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Klin Padiatr. 2006 Mar-Apr;218(2):67-71.

Craniopharyngioma in a female adolescent presenting with symptoms of anorexia nervosa.

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1
Klinik für Allgmeine Pädiatrie und Neonatologie, Universitätsklinikum des Saarlandes, Homburg/Saar.

Abstract

BACKGROUND:

Tumours of the central nervous system mostly present with neurological symptoms and signs of intracranial hypertension. Several reports of cerebral tumors in adolescents outline initial symptoms of anorexia and emaciation, leading to the diagnosis of anorexia nervosa.

PATIENT:

We report on a 15.5-year-old girl with a craniopharyngioma. The girl had a 2 year history of weight loss, dystrophy, no onset of puberty, and a 6 year history of headache. These symptoms had led initially to the clinical diagnoses of migraine and anorexia nervosa, since unenhanced computed tomography of the brain was normal. At presentation, physical examination showed short stature (height SDS - 3.6) and Tanner stage I. Bone age delay was about four years. Laboratory analyses showed hypopituitarism. The diagnosis of craniopharyngioma was made by repeated imaging, depicting an intrasellar and parasellar mass, which was totally removed by neurosurgery. Hormonal substitution with hGH, L-thyroxine, hydrocortisone, and estrogens led to normal physiological development and final height within upper target height.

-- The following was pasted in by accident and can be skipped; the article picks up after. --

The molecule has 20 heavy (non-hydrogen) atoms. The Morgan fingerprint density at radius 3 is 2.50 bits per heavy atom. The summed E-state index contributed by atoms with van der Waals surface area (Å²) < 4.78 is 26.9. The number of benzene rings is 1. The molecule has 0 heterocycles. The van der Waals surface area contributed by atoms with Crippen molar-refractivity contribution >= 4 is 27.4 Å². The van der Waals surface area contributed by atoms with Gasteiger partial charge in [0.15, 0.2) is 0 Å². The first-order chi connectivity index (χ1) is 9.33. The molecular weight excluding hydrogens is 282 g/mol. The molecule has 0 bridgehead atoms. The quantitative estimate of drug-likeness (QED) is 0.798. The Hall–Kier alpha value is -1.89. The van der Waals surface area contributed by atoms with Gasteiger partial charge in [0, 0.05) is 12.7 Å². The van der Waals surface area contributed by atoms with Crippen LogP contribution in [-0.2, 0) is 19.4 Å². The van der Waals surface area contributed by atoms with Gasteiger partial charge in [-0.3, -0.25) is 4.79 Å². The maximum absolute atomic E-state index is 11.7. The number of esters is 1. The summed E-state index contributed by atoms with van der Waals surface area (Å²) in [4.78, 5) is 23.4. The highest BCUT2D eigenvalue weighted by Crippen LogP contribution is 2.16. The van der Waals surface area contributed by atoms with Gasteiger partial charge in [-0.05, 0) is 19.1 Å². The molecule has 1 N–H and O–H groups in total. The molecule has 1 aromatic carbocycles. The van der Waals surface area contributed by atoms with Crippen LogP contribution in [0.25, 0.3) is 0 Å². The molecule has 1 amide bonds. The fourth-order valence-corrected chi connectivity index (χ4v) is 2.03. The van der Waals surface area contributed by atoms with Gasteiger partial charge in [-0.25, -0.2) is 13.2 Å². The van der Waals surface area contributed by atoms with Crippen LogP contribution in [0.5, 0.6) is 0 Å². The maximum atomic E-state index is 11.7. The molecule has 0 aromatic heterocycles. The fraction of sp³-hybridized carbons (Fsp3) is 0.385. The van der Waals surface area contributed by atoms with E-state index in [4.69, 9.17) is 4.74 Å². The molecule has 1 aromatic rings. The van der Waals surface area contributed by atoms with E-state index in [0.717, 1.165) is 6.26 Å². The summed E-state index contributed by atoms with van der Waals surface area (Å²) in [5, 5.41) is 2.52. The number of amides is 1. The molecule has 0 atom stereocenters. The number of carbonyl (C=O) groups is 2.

CONCLUSIONS:

The reported case illustrates that the diagnosis of craniopharyngioma is often delayed due to unspecific clinical symptoms. Careful evaluation of anthropometrics, ophthalmologic, and endocrine data in patients with suspected eating disorders may give additional clues to the diagnosis of a craniopharyngioma.

PMID:
16506105
DOI:
10.1055/s-2006-921506
[Indexed for MEDLINE]
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